Wondering what the largest islands in Greece are? Then you’re definitely in the right place because this is a guide to the top ten largest Greek islands!
I’ve listed them in descending order, so we’re starting with the largest island of them all, and ending with the tenth-largest of the Greek islands. You can also see the total population of all these islands, as well as a few fun facts about each of these spectacular islands! Some of these you’re already familiar with since they’re very popular tourist destinations, but others aren’t quite as famous as Crete and Lesbos. So, read on to see what the largest Greek islands are!
Area Size: 3,219 sq mi / 8,336 sq km
The largest Greek island is Crete. It’s also the most populous island in the country, as well as the 88th largest island in the world. Crete is situated in the Eastern Mediterranean, about 160 kilometers south of mainland Greece. The largest city on the island is Heraklion with a total population of 144,442, which is about one-quarter of the entire island’s population.
Crete is also one of the most historically important islands in Greece. It was the center of the Minoan civilization from 2700 to 1420BC, and it’s estimated that the island was first inhabited by humans back in the Paleolithic age.
The largest island in Greece is famous for its mountainous relief, and its highest point is Mount Ida with a total elevation of 2,456 meters. Also, there are 30 summits on the island that are above 2,000 meters, making Crete one of the best destinations in Greece for avid hikers!
Area Size: 1,417 sq mi/ 3,670 sq km
The second-largest Greek island is Euboea. It’s located in Central Greece, and it’s separated from mainland Greece with just the narrow Euripus Strait. Euboea is a long and narrow island, with a mountain chain that traverses its entire length. The highest point on the island is Dirfi at 1,743 meters, and it’s possible to hike all the way to the top!
It’s thought that Euboea was originally part of mainland Greece but that it separated from it because of an earthquake. This theory is highly probable because of the geographical position of the island, as well as the various old writings that speak of earthquakes in the area.
The island of Euboea is divided into three distinct parts by geography and nature. The north is forested and fertile, the south is completely barren, and the center is mountainous and forested.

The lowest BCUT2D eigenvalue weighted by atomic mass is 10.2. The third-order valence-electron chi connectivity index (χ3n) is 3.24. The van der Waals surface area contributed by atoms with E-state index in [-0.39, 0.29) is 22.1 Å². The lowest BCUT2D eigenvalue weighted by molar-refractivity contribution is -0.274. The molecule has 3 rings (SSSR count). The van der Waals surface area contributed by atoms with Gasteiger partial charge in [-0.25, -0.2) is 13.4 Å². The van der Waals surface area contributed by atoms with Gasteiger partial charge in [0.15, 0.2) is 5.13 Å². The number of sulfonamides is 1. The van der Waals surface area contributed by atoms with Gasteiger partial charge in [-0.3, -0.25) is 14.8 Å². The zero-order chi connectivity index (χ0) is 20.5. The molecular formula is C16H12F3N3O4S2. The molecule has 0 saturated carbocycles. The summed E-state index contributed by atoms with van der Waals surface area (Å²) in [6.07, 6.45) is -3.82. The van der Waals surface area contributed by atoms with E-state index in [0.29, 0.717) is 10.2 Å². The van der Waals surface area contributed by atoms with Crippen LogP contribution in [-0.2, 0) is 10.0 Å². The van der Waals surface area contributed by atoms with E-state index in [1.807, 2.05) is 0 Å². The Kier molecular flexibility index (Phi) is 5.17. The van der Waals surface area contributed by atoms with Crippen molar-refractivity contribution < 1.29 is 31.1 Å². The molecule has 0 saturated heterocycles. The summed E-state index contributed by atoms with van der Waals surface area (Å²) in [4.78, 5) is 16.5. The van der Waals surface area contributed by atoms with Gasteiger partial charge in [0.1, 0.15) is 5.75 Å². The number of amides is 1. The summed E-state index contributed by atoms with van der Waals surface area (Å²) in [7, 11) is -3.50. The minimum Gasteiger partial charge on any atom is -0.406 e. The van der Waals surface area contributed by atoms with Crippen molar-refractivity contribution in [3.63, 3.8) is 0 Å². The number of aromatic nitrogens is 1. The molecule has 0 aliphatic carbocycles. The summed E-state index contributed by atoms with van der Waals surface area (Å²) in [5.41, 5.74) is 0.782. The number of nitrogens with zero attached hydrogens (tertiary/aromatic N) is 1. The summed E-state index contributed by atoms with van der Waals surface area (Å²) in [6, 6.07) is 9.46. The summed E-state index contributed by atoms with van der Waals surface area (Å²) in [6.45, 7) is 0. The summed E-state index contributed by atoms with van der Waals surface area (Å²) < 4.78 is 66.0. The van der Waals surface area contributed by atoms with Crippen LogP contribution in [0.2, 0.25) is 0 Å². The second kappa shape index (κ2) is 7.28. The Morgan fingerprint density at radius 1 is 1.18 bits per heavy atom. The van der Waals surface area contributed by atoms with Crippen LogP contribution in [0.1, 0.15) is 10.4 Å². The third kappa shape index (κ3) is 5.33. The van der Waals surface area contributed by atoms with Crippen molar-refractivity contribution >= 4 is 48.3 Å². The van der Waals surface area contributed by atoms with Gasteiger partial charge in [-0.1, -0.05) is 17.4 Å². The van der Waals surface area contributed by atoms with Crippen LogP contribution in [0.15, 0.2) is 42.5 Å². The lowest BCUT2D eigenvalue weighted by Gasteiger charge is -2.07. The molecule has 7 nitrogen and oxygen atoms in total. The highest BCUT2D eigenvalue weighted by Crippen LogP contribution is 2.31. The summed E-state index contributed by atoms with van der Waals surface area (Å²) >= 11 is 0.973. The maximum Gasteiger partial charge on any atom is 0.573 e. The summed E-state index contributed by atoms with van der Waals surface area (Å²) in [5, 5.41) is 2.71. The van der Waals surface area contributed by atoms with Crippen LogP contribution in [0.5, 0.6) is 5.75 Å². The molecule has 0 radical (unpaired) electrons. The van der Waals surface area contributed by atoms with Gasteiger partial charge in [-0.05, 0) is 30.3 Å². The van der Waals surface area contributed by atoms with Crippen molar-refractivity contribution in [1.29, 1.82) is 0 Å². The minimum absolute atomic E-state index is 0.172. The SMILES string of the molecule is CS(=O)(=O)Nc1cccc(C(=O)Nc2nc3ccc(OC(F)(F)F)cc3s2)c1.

Area Size: 630 sq mi / 1,633 sq km
Lesbos is the third largest Greek island. It’s situated amongst the North Aegean islands, and it’s closer to Turkey than to mainland Greece. The capital city on the island is Mytilene and about a third of Lesbos’ entire population lives there. The rest of the population is spread over smaller towns and villages, the largest of which are Plomari, Kalloni, and the Gera Villages.
Residents of the island are called Lesbians and the Greek poet Sappho is the main reason for the modern meaning of that word. In her poems, she wrote about having strong feelings for other women and it’s because of her association with homosexuality that the demonym got the newer meaning. It’s worth noting that Lesbos and the town of Mytilene in particular are quite popular for LGBT tourism, precisely because of the famous poet.
Area Size: 541 sq mi / 1,401 sq km
Greece’s fourth-largest island is Rhodes. It’s also the largest of all the Dodecanese islands, as well as the historic capital of the island group. It’s situated in the South Aegean Sea, and just like Lesbos, it’s a lot closer to Turkey than to mainland Greece. Rhodes is nicknamed The Island of the Knights, because of the Knights of Saint John of Jerusalem, who ruled the island from the 13th century until the early 16th century.
Rhodes is very popular for its many ancient ruins, the best-known of which was the Colossus of Rhodes. It was one of the Seven Wonders of the World, until it got severely damaged and ultimately destroyed by an earthquake in 226 BC. Rhodes’s old town is classified as a UNESCO World Heritage Site, thanks to many other ancient ruins that are still present in the area.
Area Size: 325 sq mi / 842.3 sq km
The fifth-largest of all the Greek islands is Chios. It’s situated in the North Aegean Sea, south of the island of Lesbos. This island is best known for the export of mastic gum, which is popularly called “tears of Chios”. The entire island is also nicknamed “the Mastic Island” because of the abundance of mastic groves on the island.